Vogler v. Lemieux, 2012 ONSC 1692 is an interesting case and, to me, a bit puzzling. I am hoping that one of the readers of this blog can clear things up for me.
The plaintiff was injured in a single vehicle accident in 2006. He was the owner of the car, which was insured with Allstate. After the accident, the plaintiff was found alone in the passenger seat. He claimed to have no recollection of the accident or the events leading up to it. Although the plaintiff claimed that someone else had been operating his car, he was charged with impaired driving.
The plaintiff sued Allstate under the unidentified motorist coverage. After that action was underway, an individual named Lemieux came forward and admitted to being the driver of the car at the time of the accident.
The impaired driving charges were dropped against the plaintiff. Lemieux was added as a defendant in the lawsuit, in place of Allstate. However, Allstate denied coverage to Lemieux, on the basis that his licence had been under suspension for many years, which was a breach of statutory condition 4. Allstate had itself added to the action as a statutory third party.
Apparently, counsel for the plaintiff then proceeded on the assumption that because of Lemieux’s policy breach, the most that the plaintiff could recover in the lawsuit was the statutory minimum limits of $200,000, for which Allstate would have been absolutely liable under s. 258(4) of the Insurance Act. After the pre-trial though, the plaintiff’s lawyer “determined that the plaintiff would have to access his underinsured coverage on the basis that a violation of the O.A.P. 1 Ontario Automobile Policy by Lemieux for being unlicensed would not disentitle the plaintiff access to his OPCF 44R Family Protection Coverage”. As a result, this motion was brought for leave to add Allstate as a defendant, with a claim being made against it pursuant to its underinsured coverage in the OPCF-44R endorsement.
Master Pope dismissed the motion. She concluded that in light of the definition of “inadequately insured motorist”, the claim against Allstate could not succeed. Master Pope accepted Allstate’s argument, which she summarized as follows:
Allstate submits that if it is found that Lemieux was driving the plaintiff’s vehicle, and aside from the fact that his liability coverage may be reduced to $200,000 on the basis that he had a suspended license breaching Statutory Condition 4 – Authority to Drive of the Standard Automobile Policy – OAP1, the plaintiff will be unable to prove that Lemieux meets the definition of “inadequately insured motorist” because the definition states that an inadequately insured motorist means “. . . the identified driver of an automobile for which the total motor vehicle liability insurance . . . obtained by the owner or driver is less than the limit of family protection coverage.” In other words, since the motor vehicle liability insurance obtained by the owner, here the plaintiff of $1 million, is equal to the limit of family protection coverage of $1 million, the definition of “inadequately insured motorist” as set out in s. 1.5(a) cannot be met.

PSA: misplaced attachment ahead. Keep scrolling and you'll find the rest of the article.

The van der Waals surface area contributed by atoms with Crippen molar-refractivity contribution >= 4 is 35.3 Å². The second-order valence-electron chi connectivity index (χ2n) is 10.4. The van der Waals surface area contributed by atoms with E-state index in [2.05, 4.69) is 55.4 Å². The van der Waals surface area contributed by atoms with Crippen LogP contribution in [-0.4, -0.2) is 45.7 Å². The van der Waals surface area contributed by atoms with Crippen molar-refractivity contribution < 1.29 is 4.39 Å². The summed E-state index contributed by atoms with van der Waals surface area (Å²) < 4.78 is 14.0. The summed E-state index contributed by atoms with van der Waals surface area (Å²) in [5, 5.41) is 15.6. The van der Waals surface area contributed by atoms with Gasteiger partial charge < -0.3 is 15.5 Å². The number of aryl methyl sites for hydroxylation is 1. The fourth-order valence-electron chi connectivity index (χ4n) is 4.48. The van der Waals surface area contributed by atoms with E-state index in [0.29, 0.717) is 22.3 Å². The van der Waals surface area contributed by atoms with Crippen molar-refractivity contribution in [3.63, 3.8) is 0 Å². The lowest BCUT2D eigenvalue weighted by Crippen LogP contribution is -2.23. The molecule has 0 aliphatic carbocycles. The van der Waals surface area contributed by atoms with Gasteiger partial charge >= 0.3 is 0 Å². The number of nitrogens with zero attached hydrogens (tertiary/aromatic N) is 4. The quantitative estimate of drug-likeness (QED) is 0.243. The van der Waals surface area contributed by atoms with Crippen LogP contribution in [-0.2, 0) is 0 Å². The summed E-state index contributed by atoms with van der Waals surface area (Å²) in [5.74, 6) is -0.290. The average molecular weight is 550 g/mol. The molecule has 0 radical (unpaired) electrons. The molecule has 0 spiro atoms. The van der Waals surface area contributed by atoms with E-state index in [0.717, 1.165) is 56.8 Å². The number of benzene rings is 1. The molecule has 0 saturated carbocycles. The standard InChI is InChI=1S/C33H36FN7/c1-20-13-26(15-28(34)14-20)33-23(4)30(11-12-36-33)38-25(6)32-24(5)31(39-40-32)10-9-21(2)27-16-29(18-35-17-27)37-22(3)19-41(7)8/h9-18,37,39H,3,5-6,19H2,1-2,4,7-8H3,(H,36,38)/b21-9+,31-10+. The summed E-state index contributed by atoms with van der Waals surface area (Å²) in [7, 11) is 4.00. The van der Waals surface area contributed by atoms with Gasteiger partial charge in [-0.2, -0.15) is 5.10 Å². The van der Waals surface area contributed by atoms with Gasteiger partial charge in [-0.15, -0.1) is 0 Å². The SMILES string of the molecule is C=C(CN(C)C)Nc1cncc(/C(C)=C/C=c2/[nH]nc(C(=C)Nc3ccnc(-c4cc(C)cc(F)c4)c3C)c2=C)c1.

So far, so good. I agree with all of this.
But what I am having some difficulty in understanding is why it would even be necessary to claim directly against Allstate? If Lemieux was, in fact, the driver and if he was driving with the consent of the plaintiff, then why wouldn’t the plaintiff, in his capacity as owner, be liable for Lemieux’s negligence? A breach of statutory condition #4 by the driver doesn’t affect coverage for the owner, so long as the owner has not “permitted” the driver to operate the insured vehicle without being authorized by law to do so. (This will normally require some knowledge on the part of the owner: see a recent example, Wawanesa v. SC Construction Ltd., 2012 ONSC 353 (CanLII).) Assuming that the plaintiff in the present case knew nothing about Lemieux’s licence suspension, it seems pretty unlikely that he (the plaintiff) would be found to be in breach of statutory condition #4.
So, to put it bluntly, why couldn’t the plaintiff have sued himself, in his capacity as owner of the car and recovered his judgment in full from Allstate?
I would not have thought that the answer would be as simple as, “no one can sue himself” (although Master Pope’s reasons actually do say, in a somewhat different context, that the plaintiff “cannot claim against himself”). In fact, that is not always true. In Dionisi v. Dionisi, 1983 CarswellOnt 684, 1 C.C.L.I. 268, 42 O.R. (2d) 597, 149 D.L.R. (3d) 563,  I.L.R. 1-1677 (H.C.), for example, Mr. Justice R.E. Holland permitted a husband to advance an FLA claim against himself, as owner of the car in which his wife had been killed as a passenger.
The present case strikes me as an analogous situation to that in Dionisi. However, I suspect that I’m overlooking something more fundamental. Help!